Accordingly we, like the courts below, conclude that a petition for commitment or recommitment may not be filed unless two evaluators, appointed under the procedures specified in section 6601, subdivisions (d) and (e), have concurred that the person currently meets the criteria for commitment under the SVPA.

2. May and should the superior court review the evaluators' reports to determine whether they are infected with legal error?

[5] As we have explained, a petition for commitment or recommitment under the SVPA cannot be filed unless two designated evaluators under section 6601, subdivision (d), or two independent evaluators under section 6601, subdivision (e), concur that the person meets the criteria for commitment. Insofar as the evaluators' recommendations represent the application of their professional expertise and judgment within statutory requirements, those recommendations conclusively determine whether an SVPA petition may be filed.

On the other hand, the statute does not allow the evaluators utter free rein. Instead, it imposes certain specific standards on their assessments. They [27 Cal.4th 910] must examine the person "in accordance with a standardized assessment protocol" that considers "diagnosable mental disorders, as well as various factors," including "criminal and psychosexual history, type, degree, and duration of sexual deviance, and severity of mental disorder," which factors are "known to be associated with the risk of reoffense among sex offenders." (§ 6601, subd. (c).) On this basis, the evaluators are to answer a crucial question, i.e., whether "the person has a diagnosed mental disorder so that he or she is likely to engage in acts of sexual violence without appropriate treatment and custody." (Id., subd. (d), italics added.) The evaluators' professional judgment is therefore to be exercised within a specified legal framework, and their legally accurate understanding of the statutory criteria is crucial to the Act's proper operation.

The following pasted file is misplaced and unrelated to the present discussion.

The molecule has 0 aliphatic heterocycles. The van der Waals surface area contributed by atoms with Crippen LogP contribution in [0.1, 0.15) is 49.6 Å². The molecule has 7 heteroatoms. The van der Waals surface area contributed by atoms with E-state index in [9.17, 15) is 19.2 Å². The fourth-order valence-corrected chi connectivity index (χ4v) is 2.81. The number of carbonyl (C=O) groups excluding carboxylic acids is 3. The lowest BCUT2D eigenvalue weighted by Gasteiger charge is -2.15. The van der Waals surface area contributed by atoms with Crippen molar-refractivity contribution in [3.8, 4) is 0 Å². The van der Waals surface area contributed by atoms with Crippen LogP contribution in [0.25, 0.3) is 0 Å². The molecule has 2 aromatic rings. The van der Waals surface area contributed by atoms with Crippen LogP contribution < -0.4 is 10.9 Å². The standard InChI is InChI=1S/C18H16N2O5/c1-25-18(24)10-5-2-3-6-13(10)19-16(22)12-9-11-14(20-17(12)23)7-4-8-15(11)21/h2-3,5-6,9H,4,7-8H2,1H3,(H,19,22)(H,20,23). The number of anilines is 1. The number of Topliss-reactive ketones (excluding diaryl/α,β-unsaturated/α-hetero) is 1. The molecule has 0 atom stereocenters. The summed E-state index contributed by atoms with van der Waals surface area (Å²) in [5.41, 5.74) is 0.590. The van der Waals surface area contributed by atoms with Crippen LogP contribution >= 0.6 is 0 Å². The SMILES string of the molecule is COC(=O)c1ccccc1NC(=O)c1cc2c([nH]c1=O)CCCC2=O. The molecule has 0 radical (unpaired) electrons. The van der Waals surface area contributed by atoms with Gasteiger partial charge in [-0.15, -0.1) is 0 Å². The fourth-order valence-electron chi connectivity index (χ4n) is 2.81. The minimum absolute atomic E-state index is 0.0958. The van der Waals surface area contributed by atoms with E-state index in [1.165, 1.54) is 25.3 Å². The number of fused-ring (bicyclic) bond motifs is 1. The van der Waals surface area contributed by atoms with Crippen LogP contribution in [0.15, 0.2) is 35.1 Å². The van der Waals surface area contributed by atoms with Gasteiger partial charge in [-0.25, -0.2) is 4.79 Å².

In the case before us, questions have arisen whether one or more of the designated evaluators, lacking guidance as to the meaning of the statutory criteria, may have understood them inaccurately, and thus committed legal error, when reaching conclusions that Ghilotti does not qualify for recommitment under the SVPA. We must therefore determine the means of resolving that issue.

The SVPA contains no express provision for judicial review of the reports of designated evaluators to determine whether they are infected with legal error. It appears to be an issue of first impression whether a court entertaining a petition for an involuntary civil commitment has authority to review for legal error the expert evaluations which are a prerequisite to the filing of such a petition. Under the SVPA, however, an affirmative conclusion is inherent in the statutory scheme, and in the nature of the judicial power.

As we have indicated, the SVPA makes the evaluators' conclusions, reached pursuant to the specific procedures and standards described above, critical to the legal authority to file a petition for commitment or recommitment. (§ 6601, subds. (d)-(f).) Without the concurrence of two evaluators, as set forth in the statute, no such petition may be filed, and the person must be unconditionally released without further proceedings to determine if he or she is an SVP. On the other hand, with such concurrence, a petition may be filed, and proceedings to determine whether the person is an SVP may go forward. The statutory scheme thus necessarily calls into question whether the evaluators, in reaching their conclusions at this critical gatekeeping stage, have accurately understood the statutory criteria. When such a question arises, the superior court entertaining the petition must address it.